Definition of curb in English:

curb

noun

  • 1A check or restraint on something:

    ‘plans to introduce tougher curbs on insider dealing’
    • ‘It is the received wisdom of the modern world that all wild creatures, including snakes, should suffer no curbs on their freedom or on the indulgence of their natural instincts, however distasteful those instincts may be.’
    • ‘Central to the government's bid to rein in economic growth have been administrative curbs on lending, especially to money-losing state enterprises.’
    • ‘He also suggested stringent curbs on slow-moving vehicles must be laid on flyovers, while preventing them from overspeeding at the same time.’
    • ‘The latest notion from FIFA - the game's world governing body - is to introduce curbs on how many games football's top performers should play in a season.’
    • ‘On Dec. 14, the Public Company Accounting Oversight Board proposed stricter curbs on audit firms selling tax services to their clients.’
    • ‘Now that there are curbs on smoking in public places and increased awareness on the dangers of passive smoking, cigarette - smoking shows signs of declining, we are told.’
    • ‘One of Britain's leading surgeons has called on the government to introduce curbs on the sale of alcohol, limiting the amount that customers can consume per visit to a pub or bar.’
    • ‘There should also be strict curbs on extravaganzas using power.’
    • ‘The proposals are part of a wide-ranging White Paper on public health which also includes curbs on junk food advertising and the introduction of NHS personal health trainers.’
    • ‘Despite curbs on satellite TV, many get such broadcasts, as well as bootleg videotapes and smuggled publications.’
    • ‘Beijing is encouraging the development of big retail groups as part of attempts to strengthen the industry before it lifts curbs on overseas retailers.’
    • ‘Although some of his reforms were laudable, they were combined with strict curbs on the powers of the parliaments, convincing many that the hour of despotism had struck.’
    • ‘But a number of trusts have said they should be allowed more flexibility over the curbs on hours, which will become even stricter next year when the European Working Time Directive limits the maximum to 58 per week.’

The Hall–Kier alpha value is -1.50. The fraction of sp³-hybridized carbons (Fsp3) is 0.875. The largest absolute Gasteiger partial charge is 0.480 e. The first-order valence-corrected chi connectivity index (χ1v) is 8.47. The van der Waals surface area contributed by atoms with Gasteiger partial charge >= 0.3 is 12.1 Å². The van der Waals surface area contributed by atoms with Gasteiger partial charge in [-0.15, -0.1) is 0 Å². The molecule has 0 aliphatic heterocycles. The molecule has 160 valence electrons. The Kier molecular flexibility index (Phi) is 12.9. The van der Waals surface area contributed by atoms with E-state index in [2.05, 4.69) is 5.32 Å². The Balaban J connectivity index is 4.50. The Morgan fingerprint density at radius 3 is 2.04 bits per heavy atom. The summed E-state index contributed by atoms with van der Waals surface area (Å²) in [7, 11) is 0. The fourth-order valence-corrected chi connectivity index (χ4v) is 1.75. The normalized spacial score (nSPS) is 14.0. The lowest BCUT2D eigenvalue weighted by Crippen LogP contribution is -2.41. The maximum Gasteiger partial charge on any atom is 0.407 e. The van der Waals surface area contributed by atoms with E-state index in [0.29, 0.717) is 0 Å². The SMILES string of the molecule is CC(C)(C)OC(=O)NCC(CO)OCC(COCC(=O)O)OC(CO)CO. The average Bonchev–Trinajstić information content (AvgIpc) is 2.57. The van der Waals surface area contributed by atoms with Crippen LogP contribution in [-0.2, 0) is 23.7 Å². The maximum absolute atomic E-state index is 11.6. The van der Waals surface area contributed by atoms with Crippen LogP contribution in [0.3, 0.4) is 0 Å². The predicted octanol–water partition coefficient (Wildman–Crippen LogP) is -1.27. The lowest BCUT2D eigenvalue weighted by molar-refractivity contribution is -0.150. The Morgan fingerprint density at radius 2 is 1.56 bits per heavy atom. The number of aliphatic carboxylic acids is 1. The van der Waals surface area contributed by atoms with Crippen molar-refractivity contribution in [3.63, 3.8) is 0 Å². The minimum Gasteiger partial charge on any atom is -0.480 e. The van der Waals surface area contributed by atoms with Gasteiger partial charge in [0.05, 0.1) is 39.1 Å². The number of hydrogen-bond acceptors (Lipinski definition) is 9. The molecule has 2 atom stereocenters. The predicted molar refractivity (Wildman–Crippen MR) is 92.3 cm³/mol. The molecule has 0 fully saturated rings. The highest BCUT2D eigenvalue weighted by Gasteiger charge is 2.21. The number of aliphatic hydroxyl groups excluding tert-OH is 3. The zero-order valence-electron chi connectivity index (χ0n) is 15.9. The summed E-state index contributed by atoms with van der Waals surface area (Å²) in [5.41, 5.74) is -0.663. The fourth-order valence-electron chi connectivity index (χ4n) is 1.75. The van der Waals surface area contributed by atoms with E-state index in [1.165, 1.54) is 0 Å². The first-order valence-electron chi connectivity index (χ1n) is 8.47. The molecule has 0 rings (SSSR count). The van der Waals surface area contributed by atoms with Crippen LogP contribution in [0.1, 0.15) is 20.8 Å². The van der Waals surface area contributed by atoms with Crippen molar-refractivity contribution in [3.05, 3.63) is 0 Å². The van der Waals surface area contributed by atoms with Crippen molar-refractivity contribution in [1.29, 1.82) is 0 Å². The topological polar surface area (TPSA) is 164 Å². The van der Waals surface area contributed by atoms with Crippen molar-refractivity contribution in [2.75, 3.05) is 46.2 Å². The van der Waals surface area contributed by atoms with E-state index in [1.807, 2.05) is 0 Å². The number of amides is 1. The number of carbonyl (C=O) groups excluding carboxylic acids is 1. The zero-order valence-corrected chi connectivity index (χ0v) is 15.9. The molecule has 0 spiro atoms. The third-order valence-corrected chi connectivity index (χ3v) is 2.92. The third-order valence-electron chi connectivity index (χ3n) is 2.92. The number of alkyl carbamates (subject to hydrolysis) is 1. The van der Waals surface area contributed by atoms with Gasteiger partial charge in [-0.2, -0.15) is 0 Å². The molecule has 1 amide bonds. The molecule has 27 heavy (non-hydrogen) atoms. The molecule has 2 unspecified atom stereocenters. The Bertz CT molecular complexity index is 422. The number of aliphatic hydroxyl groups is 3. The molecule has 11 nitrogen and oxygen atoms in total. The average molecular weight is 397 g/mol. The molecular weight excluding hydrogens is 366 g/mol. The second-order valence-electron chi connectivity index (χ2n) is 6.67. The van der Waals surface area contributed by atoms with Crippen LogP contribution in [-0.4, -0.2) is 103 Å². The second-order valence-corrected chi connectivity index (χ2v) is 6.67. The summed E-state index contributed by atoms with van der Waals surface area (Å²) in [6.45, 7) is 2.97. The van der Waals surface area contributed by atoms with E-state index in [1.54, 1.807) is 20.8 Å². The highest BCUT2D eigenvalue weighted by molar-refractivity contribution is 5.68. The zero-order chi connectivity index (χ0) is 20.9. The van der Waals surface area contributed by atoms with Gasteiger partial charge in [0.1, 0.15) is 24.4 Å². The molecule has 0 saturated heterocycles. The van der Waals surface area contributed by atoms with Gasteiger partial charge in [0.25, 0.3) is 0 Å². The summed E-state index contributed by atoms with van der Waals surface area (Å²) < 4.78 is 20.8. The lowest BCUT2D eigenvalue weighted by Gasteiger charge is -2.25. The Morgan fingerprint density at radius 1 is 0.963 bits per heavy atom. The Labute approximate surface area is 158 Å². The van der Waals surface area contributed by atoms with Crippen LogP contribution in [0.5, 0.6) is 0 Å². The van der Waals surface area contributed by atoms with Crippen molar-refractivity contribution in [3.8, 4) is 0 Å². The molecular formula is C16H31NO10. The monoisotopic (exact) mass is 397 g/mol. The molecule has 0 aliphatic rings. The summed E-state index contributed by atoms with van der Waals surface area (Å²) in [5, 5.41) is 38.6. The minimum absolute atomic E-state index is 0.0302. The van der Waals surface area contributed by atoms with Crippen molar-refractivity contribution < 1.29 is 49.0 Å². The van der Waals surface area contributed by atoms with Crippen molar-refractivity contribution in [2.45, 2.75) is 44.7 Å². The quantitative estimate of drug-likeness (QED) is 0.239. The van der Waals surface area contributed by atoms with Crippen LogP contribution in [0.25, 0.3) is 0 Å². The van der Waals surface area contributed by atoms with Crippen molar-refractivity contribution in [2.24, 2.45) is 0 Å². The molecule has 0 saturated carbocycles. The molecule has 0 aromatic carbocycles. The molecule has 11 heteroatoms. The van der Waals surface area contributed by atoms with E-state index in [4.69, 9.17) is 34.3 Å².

• ‘It all began with curbs on open grazing and felling of trees, control on population growth and ban on dowry and alcoholism.’
    • ‘Banks worldwide are targeting mainland lending, credit card, insurance and fund management services as it prepares to meet World Trade Organisation rules by lifting curbs on lenders.’
    • ‘On the one side, technology has increased the choice available for the people and on the other governments are trying to put curbs on free flow of information.’
    • ‘His fate was also sealed by thousands of demonstrators who took to the streets on Friday night to protest strict curbs on bank deposits and his appointment of a Cabinet many believed was rife with corruption.’
    • ‘And health experts predict curbs on sugar and fat will soon be introduced to prevent manufacturers adding excessive amounts to their products.’
    • ‘Despite the rosy growth forecasts, it has announced strict curbs on the industry.’
    • ‘Claiming there were no curbs on academic freedom, the minister said the violations reported by the rights group were no more than ‘individual incidents’.’
    restraint, restriction, check, brake, rein, control, limitation, limit, constraint, stricture
    deterrent, damper, suppressant, retardant
    crackdown, clampdown
    trammel
    View synonyms
  • 2A type of bit with a strap or chain attached which passes under a horse's lower jaw, used as a check.

    • ‘The curb bit promises collection - contained energy, not free forward movement - and hence submission to the will of the rider.’
    • ‘The soldiers ride bays or chestnuts and use United States Army regulation saddles, saddlecloths, halters, bridles, and curb bits.’